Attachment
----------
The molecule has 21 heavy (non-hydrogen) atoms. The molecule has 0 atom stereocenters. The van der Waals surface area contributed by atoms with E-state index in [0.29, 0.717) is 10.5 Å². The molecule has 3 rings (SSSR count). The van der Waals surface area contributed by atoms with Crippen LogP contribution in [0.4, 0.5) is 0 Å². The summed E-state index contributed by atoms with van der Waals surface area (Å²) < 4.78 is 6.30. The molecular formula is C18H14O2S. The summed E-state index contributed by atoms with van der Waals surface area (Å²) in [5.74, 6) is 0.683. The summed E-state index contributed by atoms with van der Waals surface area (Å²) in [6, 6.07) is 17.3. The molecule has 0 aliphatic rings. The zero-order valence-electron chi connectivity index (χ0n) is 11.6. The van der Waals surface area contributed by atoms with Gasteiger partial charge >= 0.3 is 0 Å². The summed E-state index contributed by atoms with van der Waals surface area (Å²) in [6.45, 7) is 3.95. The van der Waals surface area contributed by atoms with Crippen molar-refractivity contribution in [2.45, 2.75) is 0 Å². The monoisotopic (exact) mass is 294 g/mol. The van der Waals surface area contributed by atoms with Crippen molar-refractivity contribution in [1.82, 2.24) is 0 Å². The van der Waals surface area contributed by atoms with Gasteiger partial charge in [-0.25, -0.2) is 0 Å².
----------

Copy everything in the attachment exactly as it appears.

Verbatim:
The molecule has 21 heavy (non-hydrogen) atoms. The molecule has 0 atom stereocenters. The van der Waals surface area contributed by atoms with E-state index in [0.29, 0.717) is 10.5 Å². The molecule has 3 rings (SSSR count). The van der Waals surface area contributed by atoms with Crippen LogP contribution in [0.4, 0.5) is 0 Å². The summed E-state index contributed by atoms with van der Waals surface area (Å²) < 4.78 is 6.30. The molecular formula is C18H14O2S. The summed E-state index contributed by atoms with van der Waals surface area (Å²) in [5.74, 6) is 0.683. The summed E-state index contributed by atoms with van der Waals surface area (Å²) in [6, 6.07) is 17.3. The molecule has 0 aliphatic rings. The zero-order valence-electron chi connectivity index (χ0n) is 11.6. The van der Waals surface area contributed by atoms with Gasteiger partial charge >= 0.3 is 0 Å². The summed E-state index contributed by atoms with van der Waals surface area (Å²) in [6.45, 7) is 3.95. The van der Waals surface area contributed by atoms with Crippen molar-refractivity contribution in [2.45, 2.75) is 0 Å². The monoisotopic (exact) mass is 294 g/mol. The van der Waals surface area contributed by atoms with Crippen molar-refractivity contribution in [1.82, 2.24) is 0 Å². The van der Waals surface area contributed by atoms with Gasteiger partial charge in [-0.25, -0.2) is 0 Å².